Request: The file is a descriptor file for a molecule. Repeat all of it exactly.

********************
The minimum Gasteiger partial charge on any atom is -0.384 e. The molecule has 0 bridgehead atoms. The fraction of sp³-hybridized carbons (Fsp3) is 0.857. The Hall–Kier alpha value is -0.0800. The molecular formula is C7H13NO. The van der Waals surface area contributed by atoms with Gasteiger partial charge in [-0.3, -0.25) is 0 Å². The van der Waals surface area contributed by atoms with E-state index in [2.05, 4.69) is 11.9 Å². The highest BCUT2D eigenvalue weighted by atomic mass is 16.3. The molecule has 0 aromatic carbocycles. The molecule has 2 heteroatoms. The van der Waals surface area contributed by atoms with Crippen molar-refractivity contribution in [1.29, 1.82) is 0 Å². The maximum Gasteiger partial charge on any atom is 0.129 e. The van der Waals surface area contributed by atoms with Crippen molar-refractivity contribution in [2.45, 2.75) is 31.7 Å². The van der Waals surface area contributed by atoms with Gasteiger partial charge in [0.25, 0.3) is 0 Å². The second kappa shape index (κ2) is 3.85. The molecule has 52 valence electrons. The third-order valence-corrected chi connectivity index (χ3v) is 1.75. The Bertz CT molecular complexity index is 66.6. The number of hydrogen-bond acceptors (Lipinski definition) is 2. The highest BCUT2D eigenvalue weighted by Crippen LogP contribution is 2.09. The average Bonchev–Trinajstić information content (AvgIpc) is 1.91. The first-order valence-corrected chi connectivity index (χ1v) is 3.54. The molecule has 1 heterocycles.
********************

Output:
The minimum Gasteiger partial charge on any atom is -0.384 e. The molecule has 0 bridgehead atoms. The fraction of sp³-hybridized carbons (Fsp3) is 0.857. The Hall–Kier alpha value is -0.0800. The molecular formula is C7H13NO. The van der Waals surface area contributed by atoms with Gasteiger partial charge in [-0.3, -0.25) is 0 Å². The van der Waals surface area contributed by atoms with E-state index in [2.05, 4.69) is 11.9 Å². The highest BCUT2D eigenvalue weighted by atomic mass is 16.3. The molecule has 0 aromatic carbocycles. The molecule has 2 heteroatoms. The van der Waals surface area contributed by atoms with Crippen molar-refractivity contribution in [1.29, 1.82) is 0 Å². The maximum Gasteiger partial charge on any atom is 0.129 e. The van der Waals surface area contributed by atoms with Crippen molar-refractivity contribution in [2.45, 2.75) is 31.7 Å². The van der Waals surface area contributed by atoms with Gasteiger partial charge in [0.25, 0.3) is 0 Å². The second kappa shape index (κ2) is 3.85. The molecule has 52 valence electrons. The third-order valence-corrected chi connectivity index (χ3v) is 1.75. The Bertz CT molecular complexity index is 66.6. The number of hydrogen-bond acceptors (Lipinski definition) is 2. The highest BCUT2D eigenvalue weighted by Crippen LogP contribution is 2.09. The average Bonchev–Trinajstić information content (AvgIpc) is 1.91. The first-order valence-corrected chi connectivity index (χ1v) is 3.54. The molecule has 1 heterocycles.